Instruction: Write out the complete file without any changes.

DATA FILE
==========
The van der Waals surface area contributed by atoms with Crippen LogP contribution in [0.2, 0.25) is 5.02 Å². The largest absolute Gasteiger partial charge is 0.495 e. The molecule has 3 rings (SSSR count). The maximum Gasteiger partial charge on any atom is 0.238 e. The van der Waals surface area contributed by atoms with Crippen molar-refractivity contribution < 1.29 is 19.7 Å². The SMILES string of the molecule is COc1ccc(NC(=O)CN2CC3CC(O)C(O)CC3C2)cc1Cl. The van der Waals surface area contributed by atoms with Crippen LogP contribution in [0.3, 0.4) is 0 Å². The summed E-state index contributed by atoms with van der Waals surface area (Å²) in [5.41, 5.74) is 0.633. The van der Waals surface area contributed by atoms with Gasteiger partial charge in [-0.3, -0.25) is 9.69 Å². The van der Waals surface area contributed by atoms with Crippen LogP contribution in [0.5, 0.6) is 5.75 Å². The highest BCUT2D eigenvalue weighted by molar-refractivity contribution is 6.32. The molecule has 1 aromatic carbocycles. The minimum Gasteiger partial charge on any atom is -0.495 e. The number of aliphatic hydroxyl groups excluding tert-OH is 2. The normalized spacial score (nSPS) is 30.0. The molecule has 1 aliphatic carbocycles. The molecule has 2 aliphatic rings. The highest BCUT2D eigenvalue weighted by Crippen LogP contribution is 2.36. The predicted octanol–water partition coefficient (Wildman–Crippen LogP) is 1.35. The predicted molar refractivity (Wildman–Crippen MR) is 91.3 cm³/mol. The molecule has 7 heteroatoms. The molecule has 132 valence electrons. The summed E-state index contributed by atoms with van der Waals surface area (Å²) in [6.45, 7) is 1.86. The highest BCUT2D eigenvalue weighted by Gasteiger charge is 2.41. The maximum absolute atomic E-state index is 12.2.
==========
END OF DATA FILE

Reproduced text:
The van der Waals surface area contributed by atoms with Crippen LogP contribution in [0.2, 0.25) is 5.02 Å². The largest absolute Gasteiger partial charge is 0.495 e. The molecule has 3 rings (SSSR count). The maximum Gasteiger partial charge on any atom is 0.238 e. The van der Waals surface area contributed by atoms with Crippen molar-refractivity contribution < 1.29 is 19.7 Å². The SMILES string of the molecule is COc1ccc(NC(=O)CN2CC3CC(O)C(O)CC3C2)cc1Cl. The van der Waals surface area contributed by atoms with Crippen LogP contribution in [0.3, 0.4) is 0 Å². The summed E-state index contributed by atoms with van der Waals surface area (Å²) in [5.41, 5.74) is 0.633. The van der Waals surface area contributed by atoms with Gasteiger partial charge in [-0.3, -0.25) is 9.69 Å². The van der Waals surface area contributed by atoms with Crippen LogP contribution in [0.5, 0.6) is 5.75 Å². The highest BCUT2D eigenvalue weighted by molar-refractivity contribution is 6.32. The molecule has 1 aromatic carbocycles. The minimum Gasteiger partial charge on any atom is -0.495 e. The number of aliphatic hydroxyl groups excluding tert-OH is 2. The normalized spacial score (nSPS) is 30.0. The molecule has 1 aliphatic carbocycles. The molecule has 2 aliphatic rings. The highest BCUT2D eigenvalue weighted by Crippen LogP contribution is 2.36. The predicted octanol–water partition coefficient (Wildman–Crippen LogP) is 1.35. The predicted molar refractivity (Wildman–Crippen MR) is 91.3 cm³/mol. The molecule has 7 heteroatoms. The molecule has 132 valence electrons. The summed E-state index contributed by atoms with van der Waals surface area (Å²) in [6.45, 7) is 1.86. The highest BCUT2D eigenvalue weighted by Gasteiger charge is 2.41. The maximum absolute atomic E-state index is 12.2.